“Produce shortage will wake up the market”

Although the Spanish early potato campaign has started slightly late and with less production and smaller potatoes, mid-season potatoes are expected to follow a different course.
María Beltrán

Maria Beltrán, an executive from the company Patatas Beltrán, is hoping that the problems experienced at the beginning of the early potato harvest will not be repeated with the summer productions in the province of Albacete, where the company from Alicante cultivates an area of 800 hectares. “In spite of all the problems that the fruit and vegetable growing sector in general is experiencing, we are doing everything possible to obtain the best production. At Patatas Beltrán, we are always looking for excellence in our produce, and however much fertilisers cost us, we don’t skimp on anything at all. If everything turns out well, we will have suitable calibres and a good commercial response, as up to now small potatoes are plentiful on the market. My wish is that as new production areas start coming into operation, the situation will get better.”

The reality is that, in general, the ultra-early and early potato campaign has had less productive yield per hectare due to two factors: the weather, unusually rainy in April and May in the early areas, and the scarcity and difficulty in finding fertilisers, as well as their high price. “Buying fertiliser has become a true ordeal for companies, as well as the fact that the price has doubled or tripled, meaning that in general, farmers think twice before using it.”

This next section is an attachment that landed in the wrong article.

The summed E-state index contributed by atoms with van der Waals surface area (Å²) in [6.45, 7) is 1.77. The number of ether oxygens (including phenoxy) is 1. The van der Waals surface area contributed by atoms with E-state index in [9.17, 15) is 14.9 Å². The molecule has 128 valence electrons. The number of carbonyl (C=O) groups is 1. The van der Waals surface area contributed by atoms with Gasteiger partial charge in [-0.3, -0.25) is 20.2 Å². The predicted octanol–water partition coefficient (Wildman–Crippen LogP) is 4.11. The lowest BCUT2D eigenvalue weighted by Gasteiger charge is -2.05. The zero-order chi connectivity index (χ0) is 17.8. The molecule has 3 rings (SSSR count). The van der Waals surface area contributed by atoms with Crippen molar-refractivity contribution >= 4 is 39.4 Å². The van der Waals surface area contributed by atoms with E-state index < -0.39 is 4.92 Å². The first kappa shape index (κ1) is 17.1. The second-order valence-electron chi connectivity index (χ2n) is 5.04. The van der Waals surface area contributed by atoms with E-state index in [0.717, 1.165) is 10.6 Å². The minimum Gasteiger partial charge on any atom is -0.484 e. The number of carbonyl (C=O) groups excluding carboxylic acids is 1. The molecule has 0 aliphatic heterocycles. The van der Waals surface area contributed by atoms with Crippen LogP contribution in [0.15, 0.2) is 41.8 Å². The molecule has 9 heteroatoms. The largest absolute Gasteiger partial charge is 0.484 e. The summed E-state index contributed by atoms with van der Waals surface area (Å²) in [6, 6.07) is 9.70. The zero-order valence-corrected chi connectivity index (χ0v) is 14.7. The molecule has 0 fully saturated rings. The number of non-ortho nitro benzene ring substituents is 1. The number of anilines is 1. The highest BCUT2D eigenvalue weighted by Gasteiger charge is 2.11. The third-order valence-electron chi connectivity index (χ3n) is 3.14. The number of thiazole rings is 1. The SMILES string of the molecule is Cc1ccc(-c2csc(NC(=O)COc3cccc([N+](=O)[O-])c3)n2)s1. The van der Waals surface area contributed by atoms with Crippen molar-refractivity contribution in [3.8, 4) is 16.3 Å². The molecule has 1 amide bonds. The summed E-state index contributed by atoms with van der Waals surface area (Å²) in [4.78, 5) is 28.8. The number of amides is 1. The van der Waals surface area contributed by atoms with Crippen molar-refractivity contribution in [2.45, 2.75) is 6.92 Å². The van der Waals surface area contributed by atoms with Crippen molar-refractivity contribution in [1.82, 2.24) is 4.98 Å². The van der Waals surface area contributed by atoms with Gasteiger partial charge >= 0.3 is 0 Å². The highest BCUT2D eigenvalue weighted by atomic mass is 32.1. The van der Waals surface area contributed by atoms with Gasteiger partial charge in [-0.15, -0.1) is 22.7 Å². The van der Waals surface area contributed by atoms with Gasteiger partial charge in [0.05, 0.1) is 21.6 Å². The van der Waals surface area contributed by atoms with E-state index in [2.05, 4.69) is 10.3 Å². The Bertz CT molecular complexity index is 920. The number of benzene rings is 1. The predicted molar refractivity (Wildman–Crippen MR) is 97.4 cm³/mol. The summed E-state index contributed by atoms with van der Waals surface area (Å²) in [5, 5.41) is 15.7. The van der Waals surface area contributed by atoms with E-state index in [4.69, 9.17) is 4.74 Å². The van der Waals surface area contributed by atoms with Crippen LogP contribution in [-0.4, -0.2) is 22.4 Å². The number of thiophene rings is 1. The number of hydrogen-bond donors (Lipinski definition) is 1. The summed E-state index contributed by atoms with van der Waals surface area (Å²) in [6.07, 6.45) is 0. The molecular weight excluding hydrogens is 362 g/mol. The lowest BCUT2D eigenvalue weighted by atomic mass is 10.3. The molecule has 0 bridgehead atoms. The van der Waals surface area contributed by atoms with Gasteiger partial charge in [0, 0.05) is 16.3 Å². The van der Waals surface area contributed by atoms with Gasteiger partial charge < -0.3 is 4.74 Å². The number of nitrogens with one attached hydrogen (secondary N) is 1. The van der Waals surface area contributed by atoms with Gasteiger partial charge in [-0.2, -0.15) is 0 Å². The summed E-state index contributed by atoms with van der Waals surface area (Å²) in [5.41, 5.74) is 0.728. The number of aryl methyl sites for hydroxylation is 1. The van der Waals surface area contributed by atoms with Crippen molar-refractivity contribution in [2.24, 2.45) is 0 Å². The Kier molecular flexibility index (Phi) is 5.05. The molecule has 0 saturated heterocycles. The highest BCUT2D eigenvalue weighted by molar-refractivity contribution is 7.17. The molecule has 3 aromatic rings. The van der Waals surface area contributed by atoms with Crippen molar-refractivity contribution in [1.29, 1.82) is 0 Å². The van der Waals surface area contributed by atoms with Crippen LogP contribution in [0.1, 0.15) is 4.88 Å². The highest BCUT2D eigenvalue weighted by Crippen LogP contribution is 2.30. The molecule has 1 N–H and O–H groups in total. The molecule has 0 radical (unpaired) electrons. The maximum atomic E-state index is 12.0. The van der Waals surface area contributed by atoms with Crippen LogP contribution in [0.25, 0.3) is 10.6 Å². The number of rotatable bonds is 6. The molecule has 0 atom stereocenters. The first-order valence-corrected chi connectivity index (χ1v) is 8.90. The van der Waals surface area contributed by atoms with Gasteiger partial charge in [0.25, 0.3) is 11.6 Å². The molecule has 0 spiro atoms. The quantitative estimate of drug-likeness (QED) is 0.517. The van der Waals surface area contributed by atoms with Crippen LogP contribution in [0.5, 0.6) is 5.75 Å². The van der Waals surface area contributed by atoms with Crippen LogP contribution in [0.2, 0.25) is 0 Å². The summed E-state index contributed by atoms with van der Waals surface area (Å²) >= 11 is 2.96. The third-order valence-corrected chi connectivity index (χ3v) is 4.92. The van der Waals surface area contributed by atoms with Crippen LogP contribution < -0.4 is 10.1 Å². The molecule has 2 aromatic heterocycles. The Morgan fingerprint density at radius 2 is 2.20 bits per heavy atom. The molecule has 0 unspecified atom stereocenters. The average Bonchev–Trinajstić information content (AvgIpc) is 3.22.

Another of the significant difficulties this campaign for the early and mid-season productions is the price of diesel and the rise in the cost of the energy needed to produce the crop.

Historically, the company from Alicante has worked with specific varieties for industry, but in recent years this trend has been changing and today it specialises in table potatoes and high-quality “gourmet type” potatoes for industry, harvested by hand. “We have high-quality potatoes, harvested by hand and cared for, which entail some important extra costs, but this is the way the Beltrán family likes to work.”

Problems for the industry

The drop in production could cause problems for the processing industry. It is true that in week 23 not many industries were demanding new potatoes, but the productive reduction could cause supply problems for the processing operators.

The industry needs significant supplies for its production lines and this season, this is not turning out to be an easy task. Added to this is the serious crisis due to the shortage and price of sunflower oil, as well as an increase in energy prices which, given that the sector is highly dependent on them, reduce many of its yields. “The truth is that today they are paying least for the raw material, that is to say, the potatoes.”

Since last summer, when war wasn’t even on the horizon, the factories have been facing a constant rise in prices (plastic, cardboard, produce transporting, gas, electricity…), which obviously has been intensified with the outbreak of hostilities.

The industry is suffering from the categorical heartaches of the increase in prices as it is highly energy-dependent. Furthermore, since the contracts were signed with suppliers up to now, the inputs have not stopped rising.

 

YOU COULD ALSO BE INTERESTED IN
  • ANECOOP: ‘El agua es vida’

  • Last news

    Newsletter Fruittoday

    Every Wednesday in your email Inbox, get the highlights of the horticultural week